Jim Ryan doubled down on Sony’s commitment to increasing its live service offerings in the coming years during the Game & Network Services portion of Sony’s 2022 Business Segment briefings.
As you can see in the slide below, Sony wants to double the number of live-service games it operates in 2023 as compared to this year, going from three to six. By 2024, it wants that number to reach 10, increasing even further to 12 in 2025.
Keep in mind that Sony’s graph refers to fiscal years; fiscal year 2025 runs from April 2024 through March 2025, so it expects to achieve its goal of 12 live-service games by that March.
This isn’t completely new info. During a Q3 call in February 2022, Ryan already stated Sony’s intention to launch 10 live service games by 2026. Now it appears Sony’s target has shifted to a few more live service games than the number mentioned in February.
Sony’s 2022 Business Segment briefing slide
Sony’s always been known for its first-party single-player titles that are “prestigious” (a nebulous term in the gaming industry that differs depending on who you ask), but recent acquisitions and announcements indicate Sony’s desire to diversify its business model.
Its ongoing acquisition of Bungie and companies in 2021 that specialize in PC ports already suggested Sony’s move to invest in live-service games and interest in getting its games on different platforms other than the flagship PlayStation console. Ryan’s G&S Services presentation only drives in the nail with a hammer on how committed Sony is to getting a whole lot more live service games on its roster.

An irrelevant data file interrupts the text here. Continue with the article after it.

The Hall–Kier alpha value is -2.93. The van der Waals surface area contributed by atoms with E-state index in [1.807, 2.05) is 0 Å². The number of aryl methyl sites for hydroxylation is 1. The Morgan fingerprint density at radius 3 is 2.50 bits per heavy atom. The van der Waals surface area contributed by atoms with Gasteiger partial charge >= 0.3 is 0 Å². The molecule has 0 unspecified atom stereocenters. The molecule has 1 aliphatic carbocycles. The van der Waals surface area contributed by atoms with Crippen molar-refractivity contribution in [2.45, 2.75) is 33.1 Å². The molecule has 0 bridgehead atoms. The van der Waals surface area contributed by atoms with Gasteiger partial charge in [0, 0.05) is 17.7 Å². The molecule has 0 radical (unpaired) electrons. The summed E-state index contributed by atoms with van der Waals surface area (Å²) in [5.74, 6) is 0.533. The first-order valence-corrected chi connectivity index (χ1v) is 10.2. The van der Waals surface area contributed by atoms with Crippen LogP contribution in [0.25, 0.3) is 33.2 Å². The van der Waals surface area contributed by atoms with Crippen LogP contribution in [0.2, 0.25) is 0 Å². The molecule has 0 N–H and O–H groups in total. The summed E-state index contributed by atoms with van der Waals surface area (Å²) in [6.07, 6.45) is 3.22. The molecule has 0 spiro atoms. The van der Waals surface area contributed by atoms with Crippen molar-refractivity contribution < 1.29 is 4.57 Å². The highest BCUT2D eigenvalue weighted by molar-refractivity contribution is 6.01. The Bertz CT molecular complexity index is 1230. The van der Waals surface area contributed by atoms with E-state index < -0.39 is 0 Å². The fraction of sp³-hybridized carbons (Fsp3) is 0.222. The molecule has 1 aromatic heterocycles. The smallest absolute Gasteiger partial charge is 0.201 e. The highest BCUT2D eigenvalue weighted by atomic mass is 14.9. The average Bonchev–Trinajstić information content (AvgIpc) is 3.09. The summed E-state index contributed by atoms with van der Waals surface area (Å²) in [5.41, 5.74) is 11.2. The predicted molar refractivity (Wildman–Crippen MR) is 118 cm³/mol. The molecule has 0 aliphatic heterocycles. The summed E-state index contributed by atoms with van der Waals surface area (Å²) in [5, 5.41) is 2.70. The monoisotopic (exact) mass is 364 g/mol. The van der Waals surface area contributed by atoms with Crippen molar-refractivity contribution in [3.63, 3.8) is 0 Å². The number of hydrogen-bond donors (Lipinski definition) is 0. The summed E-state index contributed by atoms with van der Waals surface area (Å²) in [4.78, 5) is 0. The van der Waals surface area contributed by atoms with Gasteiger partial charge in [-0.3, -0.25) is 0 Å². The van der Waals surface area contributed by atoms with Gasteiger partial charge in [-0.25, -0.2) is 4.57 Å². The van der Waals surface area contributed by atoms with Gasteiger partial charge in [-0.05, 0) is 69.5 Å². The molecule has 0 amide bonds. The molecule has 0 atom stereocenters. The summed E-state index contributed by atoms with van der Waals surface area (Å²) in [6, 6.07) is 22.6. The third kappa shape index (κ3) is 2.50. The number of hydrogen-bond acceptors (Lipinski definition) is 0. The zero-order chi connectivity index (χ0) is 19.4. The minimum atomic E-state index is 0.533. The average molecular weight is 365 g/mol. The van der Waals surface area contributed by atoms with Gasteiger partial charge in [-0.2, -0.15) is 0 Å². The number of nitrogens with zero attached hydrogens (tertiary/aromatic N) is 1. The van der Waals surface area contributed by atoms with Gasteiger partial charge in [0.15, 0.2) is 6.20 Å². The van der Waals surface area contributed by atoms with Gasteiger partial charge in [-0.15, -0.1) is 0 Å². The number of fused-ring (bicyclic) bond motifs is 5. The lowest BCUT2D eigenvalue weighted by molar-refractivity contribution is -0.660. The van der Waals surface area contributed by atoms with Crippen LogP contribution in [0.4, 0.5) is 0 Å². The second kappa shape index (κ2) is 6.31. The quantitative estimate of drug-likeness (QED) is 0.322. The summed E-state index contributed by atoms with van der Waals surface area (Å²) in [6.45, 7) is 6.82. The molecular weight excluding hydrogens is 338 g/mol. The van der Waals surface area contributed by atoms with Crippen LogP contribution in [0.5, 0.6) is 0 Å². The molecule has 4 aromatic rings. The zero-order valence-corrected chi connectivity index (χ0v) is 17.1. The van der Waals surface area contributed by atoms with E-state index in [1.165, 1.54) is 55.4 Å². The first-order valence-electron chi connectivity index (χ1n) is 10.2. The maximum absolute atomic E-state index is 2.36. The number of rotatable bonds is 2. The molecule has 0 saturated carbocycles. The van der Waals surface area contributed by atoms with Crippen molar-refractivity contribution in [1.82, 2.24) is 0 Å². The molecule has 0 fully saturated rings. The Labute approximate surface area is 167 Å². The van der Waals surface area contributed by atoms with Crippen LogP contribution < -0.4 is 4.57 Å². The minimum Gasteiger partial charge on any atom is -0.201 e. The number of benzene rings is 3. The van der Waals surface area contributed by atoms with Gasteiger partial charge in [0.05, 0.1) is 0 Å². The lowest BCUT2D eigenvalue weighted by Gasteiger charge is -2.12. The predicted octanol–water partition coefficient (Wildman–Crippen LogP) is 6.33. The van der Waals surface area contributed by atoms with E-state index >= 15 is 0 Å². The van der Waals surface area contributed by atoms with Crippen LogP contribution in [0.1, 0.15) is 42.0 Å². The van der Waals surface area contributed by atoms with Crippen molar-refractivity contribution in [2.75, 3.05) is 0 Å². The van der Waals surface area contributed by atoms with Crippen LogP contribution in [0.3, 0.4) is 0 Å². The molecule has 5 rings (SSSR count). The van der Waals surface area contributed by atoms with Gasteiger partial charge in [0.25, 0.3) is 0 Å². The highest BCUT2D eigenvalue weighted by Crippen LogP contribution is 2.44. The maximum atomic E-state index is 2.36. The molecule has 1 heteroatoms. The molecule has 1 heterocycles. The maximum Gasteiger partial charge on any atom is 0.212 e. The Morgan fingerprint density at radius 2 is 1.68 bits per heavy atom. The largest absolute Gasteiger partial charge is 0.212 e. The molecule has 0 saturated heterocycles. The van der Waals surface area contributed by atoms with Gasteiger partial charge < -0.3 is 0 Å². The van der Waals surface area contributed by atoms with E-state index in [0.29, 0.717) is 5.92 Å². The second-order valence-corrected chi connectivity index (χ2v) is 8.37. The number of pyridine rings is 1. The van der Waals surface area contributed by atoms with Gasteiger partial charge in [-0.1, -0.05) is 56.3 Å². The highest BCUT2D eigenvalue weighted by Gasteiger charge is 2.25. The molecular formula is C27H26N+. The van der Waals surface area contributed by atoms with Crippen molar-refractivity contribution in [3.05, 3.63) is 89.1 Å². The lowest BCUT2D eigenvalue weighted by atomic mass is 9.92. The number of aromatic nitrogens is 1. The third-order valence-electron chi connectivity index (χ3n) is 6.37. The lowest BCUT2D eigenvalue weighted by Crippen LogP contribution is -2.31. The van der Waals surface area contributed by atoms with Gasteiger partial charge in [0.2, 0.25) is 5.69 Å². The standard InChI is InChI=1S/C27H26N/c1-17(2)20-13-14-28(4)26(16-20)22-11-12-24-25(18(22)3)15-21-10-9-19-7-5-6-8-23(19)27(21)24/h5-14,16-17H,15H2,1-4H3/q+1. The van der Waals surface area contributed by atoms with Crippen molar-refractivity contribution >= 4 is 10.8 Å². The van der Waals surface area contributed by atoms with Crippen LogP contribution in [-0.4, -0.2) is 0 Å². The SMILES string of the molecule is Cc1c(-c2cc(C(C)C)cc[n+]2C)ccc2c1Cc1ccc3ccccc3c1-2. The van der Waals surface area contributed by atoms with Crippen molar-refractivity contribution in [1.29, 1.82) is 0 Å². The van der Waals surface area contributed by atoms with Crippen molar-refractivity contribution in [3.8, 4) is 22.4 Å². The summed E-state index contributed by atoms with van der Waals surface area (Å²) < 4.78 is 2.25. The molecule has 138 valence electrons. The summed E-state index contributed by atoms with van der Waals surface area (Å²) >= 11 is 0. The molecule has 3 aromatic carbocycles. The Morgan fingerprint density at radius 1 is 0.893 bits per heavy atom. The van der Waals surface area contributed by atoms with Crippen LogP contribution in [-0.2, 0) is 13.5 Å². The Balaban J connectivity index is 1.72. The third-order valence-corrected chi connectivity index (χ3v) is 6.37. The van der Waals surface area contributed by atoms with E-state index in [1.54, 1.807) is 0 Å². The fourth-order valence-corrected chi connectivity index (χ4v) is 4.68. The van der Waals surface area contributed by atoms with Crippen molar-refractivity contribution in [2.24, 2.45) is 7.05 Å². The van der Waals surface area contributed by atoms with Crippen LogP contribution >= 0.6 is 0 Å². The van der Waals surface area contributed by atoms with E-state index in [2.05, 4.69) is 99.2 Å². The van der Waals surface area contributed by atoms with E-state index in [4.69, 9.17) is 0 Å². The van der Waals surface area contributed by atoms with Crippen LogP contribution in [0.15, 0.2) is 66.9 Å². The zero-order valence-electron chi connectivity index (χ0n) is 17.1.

And no wonder: Live-service games make a lot of money. GTA Online, a game released in 2013, remains one of the most active games ever. FFXIV also has become a significant money-maker for Square Enix, bringing in impressive profits. It is hard for new one-off AAA games Sony likes investing in to compete with these long-running games and their devoted fan bases.
However, for those who like Sony’s traditional first-party titles: Do not fear. Sony has promised to keep making single-player titles.
For more information on Sony’s business, check out the below articles:
Sony Sees Bright Future For Live-Service Games, But It’s All About Choice, Exec SaysSony Is Planning To Invest Heavily Into Live-Service Games With Bungie BuyoutWhether Sony Likes It Or Not, Game Pass Makes The New PS Plus Look UnderwhelmingA Look At PlayStation’s Games And Studios Following Sony’s Bungie Acquisition